Letting Your Fingers Do the Walking: Researching Colleges

Even as the seniors continue to submit applications and start the wait for their college admissions letters, juniors are starting to think about the college process. Spring break and the summer before senior year are great times to visit colleges. However, before you sign up for a whirlwind, five-day, ten campus tour, it is important to start researching colleges even before you book your plane tickets and plan your itinerary. A few hours spent at home researching colleges can save you and your family lots of time and money, for this research can help you decide if a school is worth visiting and what to look for if you do visit.

Get a Good Guidebook. Although a lot of information is readily available online, a good college guidebook, such as the Fiske Guide or the Princeton Review series, includes a great deal of the important information on colleges, such as contact information, student population, and admissions statistics, in one easily accessible place. Many guides also offer unbiased opinions on the schools’ top academic departments and majors. These guides make a good starting point for basic research.

Look at the School’s Web Site. Many college websites have a great deal of information for prospective students. Besides listing the different options that are available for learning more about the school, such as visits to your area by admissions representatives, the college website can also give you an idea of what majors the school offers and what activities and clubs, such as sports and performing arts, are available. If you have a specific major in mind, you should look at the department website to see what the department requires for the major and if the school’s department is a good match for your interests and aspirations.

Get an Insider’s Perspective. Let’s face it: many of the student quotes and videos on the official school sites are meant to accentuate the positive and portray the schools in the best possible light. While this may be helpful in getting a general idea of what a college offers, these opinions are certainly focused on the positive. Luckily, sites like Unigo and Youniversity TV offer an insider’s look at colleges by allowing current college students and alums to post pictures, reviews, and videos about their colleges on the website. Unigo also includes the posters’ demographic information, such as gender, race, and political leaning, which give the reviews more context than what is usually written in guidebooks.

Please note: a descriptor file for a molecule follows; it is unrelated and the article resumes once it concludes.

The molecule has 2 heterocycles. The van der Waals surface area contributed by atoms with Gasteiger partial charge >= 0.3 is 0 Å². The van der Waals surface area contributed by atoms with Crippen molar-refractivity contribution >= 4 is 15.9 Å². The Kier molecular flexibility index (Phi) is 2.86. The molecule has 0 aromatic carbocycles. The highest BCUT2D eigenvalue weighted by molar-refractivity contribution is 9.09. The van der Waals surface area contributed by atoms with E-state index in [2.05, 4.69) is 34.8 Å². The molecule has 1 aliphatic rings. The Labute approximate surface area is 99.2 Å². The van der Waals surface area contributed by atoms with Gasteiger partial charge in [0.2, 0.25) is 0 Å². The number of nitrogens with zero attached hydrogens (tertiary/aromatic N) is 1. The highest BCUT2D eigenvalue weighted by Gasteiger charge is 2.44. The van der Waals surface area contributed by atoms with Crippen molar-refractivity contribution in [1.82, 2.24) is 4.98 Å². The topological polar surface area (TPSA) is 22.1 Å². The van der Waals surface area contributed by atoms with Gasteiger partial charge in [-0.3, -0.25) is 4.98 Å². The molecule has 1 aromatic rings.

Also, don’t hesitate to ask friends and relatives who attend (or have attended) the school about their experiences. By hearing a variety of opinions and perspectives on a school, you will get a better sense of the school’s community and if that school might be worth visiting or exploring further.

See If Schools Make the Grade. It can be very overwhelming if you start looking at numerous schools and many of the details and opinions you read might start to blend together. To help you keep your facts straight, take notes as you research the schools and list your reactions, both positive and negative, to the school. After you have finished your research, give each school a grade to see which one best suits your needs.

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